To assist the rotation of shaft 14, bushings 15 a, 15 b, as well as delivery element 11 are preferably made of polypropylene, whereas shaft 14 itself is made of delrin™.

The dosing apparatus according to the invention is, as above said, particularly suitable for use in the field of swimming pools. In this case the disinfectant substance is typically a mixture containing 65 in weight of calcium hypochlorite and 35% of inert material. Since this additive, as well as other chlorine based ones, is chemically very active, the components which come directly into contact with it, such as feedbox 3, are made of a plastic material having a high resistance to corrosion (e.g. polystyrene).

The advantages brought by the use of the dosing apparatus according to the invention will be apparent from the above. By the way, apart from the already cited savings in operation and maintenance costs, allows product savings up to 60% with respect to the conventional systems. This because, since the product is not subject to any preliminary dilution, it can be actually preserved and a much lower amount thereof is needed to accomplish the same results in term of disinfectant action quality.

Namely in the case of use in swimming pools, thanks to the direct, quick and effective mixing of the product with water, the dosing apparatus permits to accomplish an homogeneous product spreading throughout the whole volume of the pool in a very short time. Besides, the workers never come into contact with water containing a high additive percentage, like that in the preliminary tank of the known system, whereby they can work in more comfortable and safer conditions.

Other variations and/or modifications that can be brought to the apparatus for dosing powdered or granulated additives in water works, namely swimming pools according to the invention fall within the scope of the invention itself as stated in the appended claims.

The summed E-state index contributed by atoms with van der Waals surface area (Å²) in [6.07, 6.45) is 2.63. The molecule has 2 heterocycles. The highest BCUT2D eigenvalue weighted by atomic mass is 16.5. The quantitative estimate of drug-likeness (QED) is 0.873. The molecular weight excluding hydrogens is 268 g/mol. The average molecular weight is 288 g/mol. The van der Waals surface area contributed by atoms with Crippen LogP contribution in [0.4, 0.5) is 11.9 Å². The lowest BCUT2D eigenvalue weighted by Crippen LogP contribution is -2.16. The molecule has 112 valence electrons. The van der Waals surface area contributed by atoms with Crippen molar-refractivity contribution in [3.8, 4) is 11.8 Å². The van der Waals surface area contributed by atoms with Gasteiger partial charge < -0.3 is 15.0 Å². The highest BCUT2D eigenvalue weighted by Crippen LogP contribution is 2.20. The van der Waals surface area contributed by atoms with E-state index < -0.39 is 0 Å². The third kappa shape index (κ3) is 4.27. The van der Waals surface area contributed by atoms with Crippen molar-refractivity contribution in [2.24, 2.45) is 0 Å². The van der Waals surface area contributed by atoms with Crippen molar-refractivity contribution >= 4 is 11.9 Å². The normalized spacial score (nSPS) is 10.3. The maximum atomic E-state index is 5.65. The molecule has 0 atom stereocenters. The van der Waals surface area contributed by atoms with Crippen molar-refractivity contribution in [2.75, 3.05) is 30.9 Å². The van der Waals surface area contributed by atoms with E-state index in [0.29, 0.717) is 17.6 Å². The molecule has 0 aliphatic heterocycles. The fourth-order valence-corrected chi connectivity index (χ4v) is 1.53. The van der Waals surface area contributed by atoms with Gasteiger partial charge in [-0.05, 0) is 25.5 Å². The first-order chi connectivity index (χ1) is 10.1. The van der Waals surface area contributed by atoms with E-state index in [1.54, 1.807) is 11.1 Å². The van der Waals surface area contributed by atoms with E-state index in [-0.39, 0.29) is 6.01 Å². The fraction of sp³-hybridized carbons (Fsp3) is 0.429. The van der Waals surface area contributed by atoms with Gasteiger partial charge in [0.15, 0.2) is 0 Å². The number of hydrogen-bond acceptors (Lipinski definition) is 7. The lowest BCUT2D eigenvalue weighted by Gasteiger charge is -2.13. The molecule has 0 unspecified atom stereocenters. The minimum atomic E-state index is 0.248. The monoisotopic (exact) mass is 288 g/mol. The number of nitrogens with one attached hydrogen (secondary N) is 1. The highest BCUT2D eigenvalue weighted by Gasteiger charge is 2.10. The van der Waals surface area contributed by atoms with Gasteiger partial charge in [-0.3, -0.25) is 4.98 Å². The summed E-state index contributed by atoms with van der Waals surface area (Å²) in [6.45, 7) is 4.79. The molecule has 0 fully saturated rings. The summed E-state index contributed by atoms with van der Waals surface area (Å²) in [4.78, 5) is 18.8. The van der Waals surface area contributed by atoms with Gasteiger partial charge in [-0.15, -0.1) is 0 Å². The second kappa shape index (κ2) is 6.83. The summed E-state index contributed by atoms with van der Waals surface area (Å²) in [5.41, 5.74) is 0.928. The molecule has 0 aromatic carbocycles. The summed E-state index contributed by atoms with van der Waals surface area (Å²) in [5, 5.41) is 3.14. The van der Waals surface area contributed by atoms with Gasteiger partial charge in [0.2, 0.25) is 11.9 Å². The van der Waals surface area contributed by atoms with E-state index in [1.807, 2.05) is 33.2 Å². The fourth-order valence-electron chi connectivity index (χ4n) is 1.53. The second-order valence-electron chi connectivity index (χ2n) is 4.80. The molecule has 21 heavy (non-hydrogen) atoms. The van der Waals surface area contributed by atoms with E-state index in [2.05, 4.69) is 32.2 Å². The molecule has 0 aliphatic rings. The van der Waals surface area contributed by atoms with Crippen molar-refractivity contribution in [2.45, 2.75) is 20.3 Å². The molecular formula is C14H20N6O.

Patent Citations
Cited PatentFiling datePublication dateApplicantTitle
US2486650Sep 5, 1945Nov 1, 1949Phillips Petroleum CoSystem for adding solids to liquids under pressure
US3456801Jan 16, 1968Jul 22, 1969Bowles Letcher HApparatus for feeding dry particulate chlorinating reagent into a swimming pool
US3807700Jul 5, 1972Apr 30, 1974Kennedy SMixing apparatus for forming a slurry
US4224154 *Dec 20, 1978Sep 23, 1980Steininger Jacques MSwimming pool chemical control system
US5019250 *Sep 8, 1989May 28, 1991Lorenzen Walter CAutomatic chemical dispenser
Referenced by
Citing PatentFiling datePublication dateApplicantTitle
US8114298Aug 2, 2007Feb 14, 2012Bromine Compounds Ltd.Method, device and system for water treatment
US8398850Sep 17, 2010Mar 19, 2013Evapco, Inc.Water treatment feeder device and a water treatment feeder system
U.S. Classification210/123, 366/137, 210/198.1, 366/182.4, 210/205, 422/269, 422/106
International ClassificationC02F1/68
Cooperative ClassificationC02F1/687, C02F2103/42
European ClassificationC02F1/68P4
Legal Events
Jul 11, 2006FPExpired due to failure to pay maintenance fee
Effective date: 20060514
May 15, 2006LAPSLapse for failure to pay maintenance fees
Nov 30, 2005REMIMaintenance fee reminder mailed
Dec 6, 2000ASAssignment
Owner name: SINTEC S.R.L., ITALY
Effective date: 20000805